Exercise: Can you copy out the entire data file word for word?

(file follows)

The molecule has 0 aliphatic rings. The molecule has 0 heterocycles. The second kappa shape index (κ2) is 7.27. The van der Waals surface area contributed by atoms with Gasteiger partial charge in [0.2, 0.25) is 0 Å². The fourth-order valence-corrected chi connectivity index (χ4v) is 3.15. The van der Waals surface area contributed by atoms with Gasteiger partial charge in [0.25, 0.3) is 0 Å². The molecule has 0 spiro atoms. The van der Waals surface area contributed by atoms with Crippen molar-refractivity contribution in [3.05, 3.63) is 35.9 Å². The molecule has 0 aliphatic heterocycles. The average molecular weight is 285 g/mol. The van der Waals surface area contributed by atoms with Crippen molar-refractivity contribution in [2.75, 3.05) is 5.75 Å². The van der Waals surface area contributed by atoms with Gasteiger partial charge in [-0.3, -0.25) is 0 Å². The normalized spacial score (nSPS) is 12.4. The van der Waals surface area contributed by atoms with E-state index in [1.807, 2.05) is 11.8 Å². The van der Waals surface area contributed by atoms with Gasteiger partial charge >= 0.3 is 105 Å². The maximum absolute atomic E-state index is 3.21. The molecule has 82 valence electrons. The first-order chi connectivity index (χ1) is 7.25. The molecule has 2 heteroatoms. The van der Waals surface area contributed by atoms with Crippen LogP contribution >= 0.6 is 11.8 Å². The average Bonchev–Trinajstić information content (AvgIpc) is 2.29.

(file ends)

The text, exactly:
The molecule has 0 aliphatic rings. The molecule has 0 heterocycles. The second kappa shape index (κ2) is 7.27. The van der Waals surface area contributed by atoms with Gasteiger partial charge in [0.2, 0.25) is 0 Å². The fourth-order valence-corrected chi connectivity index (χ4v) is 3.15. The van der Waals surface area contributed by atoms with Gasteiger partial charge in [0.25, 0.3) is 0 Å². The molecule has 0 spiro atoms. The van der Waals surface area contributed by atoms with Crippen molar-refractivity contribution in [3.05, 3.63) is 35.9 Å². The molecule has 0 aliphatic heterocycles. The average molecular weight is 285 g/mol. The van der Waals surface area contributed by atoms with Crippen molar-refractivity contribution in [2.75, 3.05) is 5.75 Å². The van der Waals surface area contributed by atoms with Gasteiger partial charge in [-0.3, -0.25) is 0 Å². The normalized spacial score (nSPS) is 12.4. The van der Waals surface area contributed by atoms with E-state index in [1.807, 2.05) is 11.8 Å². The van der Waals surface area contributed by atoms with Gasteiger partial charge >= 0.3 is 105 Å². The maximum absolute atomic E-state index is 3.21. The molecule has 82 valence electrons. The first-order chi connectivity index (χ1) is 7.25. The molecule has 2 heteroatoms. The van der Waals surface area contributed by atoms with Crippen LogP contribution >= 0.6 is 11.8 Å². The average Bonchev–Trinajstić information content (AvgIpc) is 2.29.